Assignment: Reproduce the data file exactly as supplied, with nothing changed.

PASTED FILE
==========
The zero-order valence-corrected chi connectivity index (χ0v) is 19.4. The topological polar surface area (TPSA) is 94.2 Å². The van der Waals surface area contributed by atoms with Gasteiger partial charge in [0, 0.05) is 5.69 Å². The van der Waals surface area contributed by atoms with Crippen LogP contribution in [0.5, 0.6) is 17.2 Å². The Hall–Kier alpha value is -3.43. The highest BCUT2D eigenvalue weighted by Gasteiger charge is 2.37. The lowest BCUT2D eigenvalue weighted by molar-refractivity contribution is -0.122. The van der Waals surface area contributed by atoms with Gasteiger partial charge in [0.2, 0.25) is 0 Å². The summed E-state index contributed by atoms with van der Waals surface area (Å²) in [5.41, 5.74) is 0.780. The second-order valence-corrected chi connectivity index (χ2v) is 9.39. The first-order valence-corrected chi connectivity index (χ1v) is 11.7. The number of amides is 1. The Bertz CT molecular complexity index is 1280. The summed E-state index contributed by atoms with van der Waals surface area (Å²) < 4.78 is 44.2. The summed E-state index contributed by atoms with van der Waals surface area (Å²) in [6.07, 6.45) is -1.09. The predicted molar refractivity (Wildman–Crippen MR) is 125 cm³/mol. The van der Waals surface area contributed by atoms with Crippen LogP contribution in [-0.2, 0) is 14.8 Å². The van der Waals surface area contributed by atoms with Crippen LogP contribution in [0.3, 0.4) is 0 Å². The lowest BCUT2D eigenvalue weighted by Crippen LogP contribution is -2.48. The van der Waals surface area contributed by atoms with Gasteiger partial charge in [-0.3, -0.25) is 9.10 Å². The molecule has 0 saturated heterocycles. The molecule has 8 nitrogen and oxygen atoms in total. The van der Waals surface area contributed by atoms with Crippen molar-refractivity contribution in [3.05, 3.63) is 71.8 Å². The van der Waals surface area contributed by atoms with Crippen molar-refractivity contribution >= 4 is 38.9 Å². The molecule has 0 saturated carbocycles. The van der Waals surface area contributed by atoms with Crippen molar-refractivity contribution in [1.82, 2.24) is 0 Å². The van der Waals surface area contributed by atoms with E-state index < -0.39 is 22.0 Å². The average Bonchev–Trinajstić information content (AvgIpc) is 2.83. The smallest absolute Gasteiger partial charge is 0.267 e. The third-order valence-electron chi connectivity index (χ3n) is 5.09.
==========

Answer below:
The zero-order valence-corrected chi connectivity index (χ0v) is 19.4. The topological polar surface area (TPSA) is 94.2 Å². The van der Waals surface area contributed by atoms with Gasteiger partial charge in [0, 0.05) is 5.69 Å². The van der Waals surface area contributed by atoms with Crippen LogP contribution in [0.5, 0.6) is 17.2 Å². The Hall–Kier alpha value is -3.43. The highest BCUT2D eigenvalue weighted by Gasteiger charge is 2.37. The lowest BCUT2D eigenvalue weighted by molar-refractivity contribution is -0.122. The van der Waals surface area contributed by atoms with Gasteiger partial charge in [0.2, 0.25) is 0 Å². The summed E-state index contributed by atoms with van der Waals surface area (Å²) in [5.41, 5.74) is 0.780. The second-order valence-corrected chi connectivity index (χ2v) is 9.39. The first-order valence-corrected chi connectivity index (χ1v) is 11.7. The number of amides is 1. The Bertz CT molecular complexity index is 1280. The summed E-state index contributed by atoms with van der Waals surface area (Å²) < 4.78 is 44.2. The summed E-state index contributed by atoms with van der Waals surface area (Å²) in [6.07, 6.45) is -1.09. The predicted molar refractivity (Wildman–Crippen MR) is 125 cm³/mol. The van der Waals surface area contributed by atoms with Crippen LogP contribution in [-0.2, 0) is 14.8 Å². The van der Waals surface area contributed by atoms with Crippen LogP contribution in [0.3, 0.4) is 0 Å². The lowest BCUT2D eigenvalue weighted by Crippen LogP contribution is -2.48. The van der Waals surface area contributed by atoms with Gasteiger partial charge in [-0.3, -0.25) is 9.10 Å². The molecule has 0 saturated heterocycles. The molecule has 8 nitrogen and oxygen atoms in total. The van der Waals surface area contributed by atoms with Crippen molar-refractivity contribution in [3.05, 3.63) is 71.8 Å². The van der Waals surface area contributed by atoms with Crippen molar-refractivity contribution >= 4 is 38.9 Å². The molecule has 0 saturated carbocycles. The van der Waals surface area contributed by atoms with Crippen molar-refractivity contribution in [1.82, 2.24) is 0 Å². The van der Waals surface area contributed by atoms with E-state index < -0.39 is 22.0 Å². The average Bonchev–Trinajstić information content (AvgIpc) is 2.83. The smallest absolute Gasteiger partial charge is 0.267 e. The third-order valence-electron chi connectivity index (χ3n) is 5.09.